In Part 1, we took a look at the basics of outfitting a home for an elder relative.
The cost of caring for an aging relative can be daunting. As Ric Johnson of Ohio’s Right at Home Technologies notes, “Our experience shows that nursing care runs around $7,250 per month for full service — that includes three meals, snacks, onsite nursing. Alzheimer’s nursing care can start at $9,300 (or more) per month at a specialized facility.”
Renovating an existing home or adding a room or suite of rooms to a home for an aging relative has benefits beyond monthly savings, says Johnson. “Providing upgrades so that an Alzheimer’s patient can stay in a familiar location — and around family members — not only reduces overall cost, but also slows the progression slightly, allowing for a better quality of life.”
Johnson’s bona fides include the “Certified Aging in Place Specialist (CAPS)” certification from the National Association of Home Builders. “The CAPS certification provides builders, designers, technologists, nurses, and others the necessary background to provide for this growing market.” This certification means that everyone who carries this credential into an “Aging in Place” build or retrofit will have a handle on the details: As Johnson notes, the builder needs to coordinate closely with the electrical contractor and technologist because additional dedicated 20 amp circuits are needed for sensors and other devices.
Additionally, says Johnson, “In some jurisdictions, hospital grade equipment in used and needed in the patient’s bedroom. A very secure network is required, in many cases separate from the houses internet connection to allow transfer of data between the patient portal and the attending medical staff.”
Safety and Simplicity
As with an audio/video installation, a properly ventilated equipment rack tucked away in its own lockable closet is often a must. Other considerations: Dedicated wiring space in bathrooms (away from water and plumbing), light switches placed lower on the walls, and receptacle outlets in higher-than-usual locations to make everything easily accessible for a user with limited mobility. “Because we require pressure sensors on the floor and RFID readers embedded in wall locations near the baseboard, additional shielding is necessary to protect the wiring from trim nails and the like.” Another issue: Technology integrators know the proper cabling techniques to ensure that signal interference is eliminated.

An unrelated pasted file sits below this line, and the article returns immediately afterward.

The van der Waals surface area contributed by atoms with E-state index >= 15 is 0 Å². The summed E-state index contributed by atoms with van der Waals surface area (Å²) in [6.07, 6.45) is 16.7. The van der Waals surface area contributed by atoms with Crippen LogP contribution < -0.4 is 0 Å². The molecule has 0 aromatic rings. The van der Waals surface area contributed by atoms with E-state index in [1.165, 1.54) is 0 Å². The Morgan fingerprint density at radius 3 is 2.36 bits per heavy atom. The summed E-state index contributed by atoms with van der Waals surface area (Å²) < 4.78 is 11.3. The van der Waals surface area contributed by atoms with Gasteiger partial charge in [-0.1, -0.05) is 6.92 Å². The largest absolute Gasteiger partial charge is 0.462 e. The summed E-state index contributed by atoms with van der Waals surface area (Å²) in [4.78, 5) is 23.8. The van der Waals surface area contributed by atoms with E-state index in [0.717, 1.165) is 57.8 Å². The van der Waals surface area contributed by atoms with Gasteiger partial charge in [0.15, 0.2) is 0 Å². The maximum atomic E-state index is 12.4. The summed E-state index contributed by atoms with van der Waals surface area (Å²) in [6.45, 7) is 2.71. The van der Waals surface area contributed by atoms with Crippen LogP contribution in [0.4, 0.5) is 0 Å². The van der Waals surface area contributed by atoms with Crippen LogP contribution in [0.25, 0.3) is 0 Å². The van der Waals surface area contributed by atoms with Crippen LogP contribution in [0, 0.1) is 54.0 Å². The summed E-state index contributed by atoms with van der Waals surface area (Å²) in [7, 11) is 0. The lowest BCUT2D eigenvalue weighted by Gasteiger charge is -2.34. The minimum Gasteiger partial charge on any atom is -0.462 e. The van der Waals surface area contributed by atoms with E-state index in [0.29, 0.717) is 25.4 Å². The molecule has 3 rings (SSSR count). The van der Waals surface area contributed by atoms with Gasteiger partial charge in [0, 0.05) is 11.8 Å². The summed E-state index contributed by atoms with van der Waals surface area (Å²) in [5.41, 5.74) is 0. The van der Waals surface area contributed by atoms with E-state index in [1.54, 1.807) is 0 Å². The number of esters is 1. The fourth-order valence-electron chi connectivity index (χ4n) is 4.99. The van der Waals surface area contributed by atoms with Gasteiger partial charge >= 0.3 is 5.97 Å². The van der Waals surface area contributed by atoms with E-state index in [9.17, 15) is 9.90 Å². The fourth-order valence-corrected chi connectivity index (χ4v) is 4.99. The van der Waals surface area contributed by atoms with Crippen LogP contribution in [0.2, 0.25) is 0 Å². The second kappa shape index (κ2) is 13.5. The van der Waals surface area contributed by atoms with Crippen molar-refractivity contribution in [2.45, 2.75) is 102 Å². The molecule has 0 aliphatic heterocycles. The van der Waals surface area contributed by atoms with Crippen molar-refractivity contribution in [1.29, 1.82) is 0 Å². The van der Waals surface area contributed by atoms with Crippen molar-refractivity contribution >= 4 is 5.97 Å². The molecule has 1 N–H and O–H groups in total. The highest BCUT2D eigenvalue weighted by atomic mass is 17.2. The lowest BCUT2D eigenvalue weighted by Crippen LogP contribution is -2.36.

But how does one overcome “technology phobia” — how does an integrator make these systems easy to use for BOTH the aging individual and their loved ones?
“First, most of the equipment we provide is hidden and works without additional touch, much like a security system — but in our case, without the arming and disarming functions,” explains Johnson. “Our equipment reports activity or lack thereof. Lighting comes on and off automatically, following the natural progression of the day with additional sensors that keep lights on during times of darkness due to storms or clouds, by using photocells to override programing at those times.
“Yes, we have touchscreens and keypads, but they are normally used by caregivers for particular reasons. Most of the ‘technology’ is already familiar to the user, such as messaging or emailing alerts, warning lights, and so on.”